The Canada Pension Plan (CPP) provides a taxable benefit that provides a basic level of income to retirees. The program is funded by contributions made by employees, employers and the self-employed.
Currently, Canadians have the option to begin receiving CPP between the ages of 60 and 70. This is a result of recent changes that were made to the program to reflect the fact that individual retirement plans are much more flexible than they used to be.
Some still follow the tradition of working full-time before transitioning to full-time retirement around the age of 65. Some retire early. Others continue working past the typical retirement age of 65 on either a full-time or part-time basis.
When you start receiving benefits will depend on several factors:
- How much money you are earning
- Your level of expenses
- Whether you’re working full-time or part-time
- Whether you are an employee or self-employed
In addition to choosing when you receive your benefits, Canadians must also choose when to stop contributing. In the past, once you started receiving CPP, you could no longer contribute. Now, contribution rules depend on your age.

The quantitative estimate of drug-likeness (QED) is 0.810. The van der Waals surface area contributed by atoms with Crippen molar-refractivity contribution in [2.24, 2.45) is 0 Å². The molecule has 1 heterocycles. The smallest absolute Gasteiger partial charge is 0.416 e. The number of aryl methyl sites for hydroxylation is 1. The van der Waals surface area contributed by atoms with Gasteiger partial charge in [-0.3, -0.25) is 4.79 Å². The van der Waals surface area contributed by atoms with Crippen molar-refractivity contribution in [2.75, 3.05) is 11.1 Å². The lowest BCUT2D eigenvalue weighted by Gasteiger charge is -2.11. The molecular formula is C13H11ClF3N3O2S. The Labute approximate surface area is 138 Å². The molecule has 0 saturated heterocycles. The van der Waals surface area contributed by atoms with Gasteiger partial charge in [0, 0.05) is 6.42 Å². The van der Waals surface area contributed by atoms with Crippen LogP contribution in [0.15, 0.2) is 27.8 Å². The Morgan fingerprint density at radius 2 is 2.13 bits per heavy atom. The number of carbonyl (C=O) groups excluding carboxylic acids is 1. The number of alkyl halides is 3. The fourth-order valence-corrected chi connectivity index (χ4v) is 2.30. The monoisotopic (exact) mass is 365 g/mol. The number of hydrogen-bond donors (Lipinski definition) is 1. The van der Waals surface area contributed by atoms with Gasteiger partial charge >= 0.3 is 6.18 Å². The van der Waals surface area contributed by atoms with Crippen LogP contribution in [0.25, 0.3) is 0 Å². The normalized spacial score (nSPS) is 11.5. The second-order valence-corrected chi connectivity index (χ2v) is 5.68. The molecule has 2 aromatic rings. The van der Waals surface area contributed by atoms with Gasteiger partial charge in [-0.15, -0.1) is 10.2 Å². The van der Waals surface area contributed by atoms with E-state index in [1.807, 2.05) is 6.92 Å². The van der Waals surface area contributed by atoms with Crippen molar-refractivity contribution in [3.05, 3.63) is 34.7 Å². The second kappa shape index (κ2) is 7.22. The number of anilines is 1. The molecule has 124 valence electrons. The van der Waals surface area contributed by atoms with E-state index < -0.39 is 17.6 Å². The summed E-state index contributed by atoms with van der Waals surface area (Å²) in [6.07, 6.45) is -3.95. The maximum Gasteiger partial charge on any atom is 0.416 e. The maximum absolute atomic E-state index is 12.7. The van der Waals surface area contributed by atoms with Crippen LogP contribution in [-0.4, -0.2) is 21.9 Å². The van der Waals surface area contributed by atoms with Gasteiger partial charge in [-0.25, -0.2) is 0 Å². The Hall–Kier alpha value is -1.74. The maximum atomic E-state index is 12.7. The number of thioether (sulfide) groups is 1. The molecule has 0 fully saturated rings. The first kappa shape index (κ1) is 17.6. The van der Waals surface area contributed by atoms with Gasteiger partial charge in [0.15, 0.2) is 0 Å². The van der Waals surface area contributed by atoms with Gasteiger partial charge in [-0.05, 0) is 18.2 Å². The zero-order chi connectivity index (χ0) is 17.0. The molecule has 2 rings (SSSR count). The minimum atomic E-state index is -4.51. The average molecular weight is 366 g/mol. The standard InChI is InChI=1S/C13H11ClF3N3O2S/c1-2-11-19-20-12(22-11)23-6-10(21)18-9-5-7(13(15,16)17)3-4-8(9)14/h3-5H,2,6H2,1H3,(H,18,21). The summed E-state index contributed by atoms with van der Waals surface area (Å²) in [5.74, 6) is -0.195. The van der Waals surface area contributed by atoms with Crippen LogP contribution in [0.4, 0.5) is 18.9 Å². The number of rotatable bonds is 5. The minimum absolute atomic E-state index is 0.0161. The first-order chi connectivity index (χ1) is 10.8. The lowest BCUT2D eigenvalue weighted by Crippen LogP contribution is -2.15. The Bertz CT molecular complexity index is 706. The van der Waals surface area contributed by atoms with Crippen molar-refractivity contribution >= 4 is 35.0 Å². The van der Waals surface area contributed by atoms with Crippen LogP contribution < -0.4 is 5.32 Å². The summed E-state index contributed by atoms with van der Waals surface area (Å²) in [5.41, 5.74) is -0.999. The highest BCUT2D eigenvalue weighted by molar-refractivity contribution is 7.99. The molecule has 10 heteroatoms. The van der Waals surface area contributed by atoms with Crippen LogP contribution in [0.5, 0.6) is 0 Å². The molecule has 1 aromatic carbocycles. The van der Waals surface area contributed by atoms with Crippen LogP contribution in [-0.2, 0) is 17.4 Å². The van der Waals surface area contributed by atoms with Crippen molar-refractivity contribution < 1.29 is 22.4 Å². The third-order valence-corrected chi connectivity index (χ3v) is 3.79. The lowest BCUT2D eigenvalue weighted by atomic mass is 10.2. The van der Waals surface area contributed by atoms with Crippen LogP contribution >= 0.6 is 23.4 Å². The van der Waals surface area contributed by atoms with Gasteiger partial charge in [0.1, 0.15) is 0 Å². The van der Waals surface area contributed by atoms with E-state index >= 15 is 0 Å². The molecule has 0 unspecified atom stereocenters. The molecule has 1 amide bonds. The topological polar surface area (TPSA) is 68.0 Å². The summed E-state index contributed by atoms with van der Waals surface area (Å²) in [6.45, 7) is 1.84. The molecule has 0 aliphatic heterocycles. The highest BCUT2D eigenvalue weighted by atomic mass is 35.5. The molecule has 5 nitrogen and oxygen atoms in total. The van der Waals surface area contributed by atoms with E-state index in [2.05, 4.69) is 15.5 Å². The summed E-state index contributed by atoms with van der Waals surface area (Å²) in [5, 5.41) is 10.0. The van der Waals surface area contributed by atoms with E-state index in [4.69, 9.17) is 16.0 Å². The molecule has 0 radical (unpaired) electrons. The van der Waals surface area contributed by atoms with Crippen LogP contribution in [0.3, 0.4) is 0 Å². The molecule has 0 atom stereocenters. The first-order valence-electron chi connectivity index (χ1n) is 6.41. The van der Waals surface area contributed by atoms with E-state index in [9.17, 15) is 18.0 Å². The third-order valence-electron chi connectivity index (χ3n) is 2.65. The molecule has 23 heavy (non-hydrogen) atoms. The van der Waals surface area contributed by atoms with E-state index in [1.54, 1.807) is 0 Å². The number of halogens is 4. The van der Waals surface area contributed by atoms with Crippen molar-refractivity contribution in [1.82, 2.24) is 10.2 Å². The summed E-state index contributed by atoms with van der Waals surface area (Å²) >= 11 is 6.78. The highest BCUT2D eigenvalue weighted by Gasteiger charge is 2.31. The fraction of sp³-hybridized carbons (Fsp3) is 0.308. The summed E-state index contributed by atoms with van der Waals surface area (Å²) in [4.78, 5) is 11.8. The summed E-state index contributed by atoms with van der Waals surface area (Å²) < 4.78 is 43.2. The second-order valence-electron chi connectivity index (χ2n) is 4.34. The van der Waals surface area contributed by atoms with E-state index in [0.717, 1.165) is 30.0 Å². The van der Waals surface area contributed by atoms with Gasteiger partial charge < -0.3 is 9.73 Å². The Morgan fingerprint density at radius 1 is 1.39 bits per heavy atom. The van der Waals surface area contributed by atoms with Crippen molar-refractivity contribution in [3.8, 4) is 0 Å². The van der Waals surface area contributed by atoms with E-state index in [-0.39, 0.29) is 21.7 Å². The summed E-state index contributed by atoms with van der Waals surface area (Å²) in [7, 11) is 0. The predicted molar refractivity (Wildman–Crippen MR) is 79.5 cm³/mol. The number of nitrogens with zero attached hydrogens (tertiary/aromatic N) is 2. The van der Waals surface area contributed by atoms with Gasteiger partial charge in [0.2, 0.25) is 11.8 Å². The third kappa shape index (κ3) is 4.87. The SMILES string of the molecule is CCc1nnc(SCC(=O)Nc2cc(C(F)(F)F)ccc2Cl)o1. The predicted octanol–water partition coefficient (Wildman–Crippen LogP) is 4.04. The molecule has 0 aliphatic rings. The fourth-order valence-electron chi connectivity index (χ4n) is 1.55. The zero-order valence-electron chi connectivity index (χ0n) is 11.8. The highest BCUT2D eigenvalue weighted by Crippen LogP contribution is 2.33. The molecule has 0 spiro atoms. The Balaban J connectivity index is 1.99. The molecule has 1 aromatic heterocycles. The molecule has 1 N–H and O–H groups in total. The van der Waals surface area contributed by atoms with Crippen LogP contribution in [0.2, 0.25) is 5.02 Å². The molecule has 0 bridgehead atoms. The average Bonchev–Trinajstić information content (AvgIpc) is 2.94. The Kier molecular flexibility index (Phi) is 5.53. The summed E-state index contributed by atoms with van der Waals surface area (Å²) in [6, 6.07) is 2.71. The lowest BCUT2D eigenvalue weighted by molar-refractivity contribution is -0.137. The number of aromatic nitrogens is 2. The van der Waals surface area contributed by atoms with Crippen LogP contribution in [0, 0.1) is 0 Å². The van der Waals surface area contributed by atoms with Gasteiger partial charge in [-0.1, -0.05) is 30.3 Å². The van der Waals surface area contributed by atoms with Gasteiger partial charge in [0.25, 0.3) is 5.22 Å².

If you are 60 to 65 and working, you must continue making contributions.
If you are 65 to 70 and working, you can choose whether you want to continue making contributions. If you do choose to continue contributing, you will receive a greater amount of CPP every month until you pass away. This is thanks to the CPP Post-Retirement Benefit (PRB).
If you are 70 or older and working, you cannot continue to contribute to CPP.
This new system means that Canadians don’t just have to choose when to begin receiving their CPP benefits. It means those who are 65 to 70 and continue to work must also decide when to stop contributing.
While this decision will depend on the same factors listed above, there are some general rules of thumb for when you should stop contributing:
Your current benefit is less than the maximum – If your CPP benefit is significantly less than the maximum benefit ($1,253.59/month in 2022) then making additional payments generally makes the most sense as it means a greater benefit.
You’re receiving the maximum benefit – If you are already receiving the maximum benefit (or close to it) there is generally little benefit to be gained from continuing to contribute, if any. This is especially true for self-employed individuals who pay both the employee and employer portion of CPP.
To discuss when you should start collecting CPP and when you should stop contributing, contact our team of professionals today. We will go through your specific situation in detail to help you make the most beneficial decision.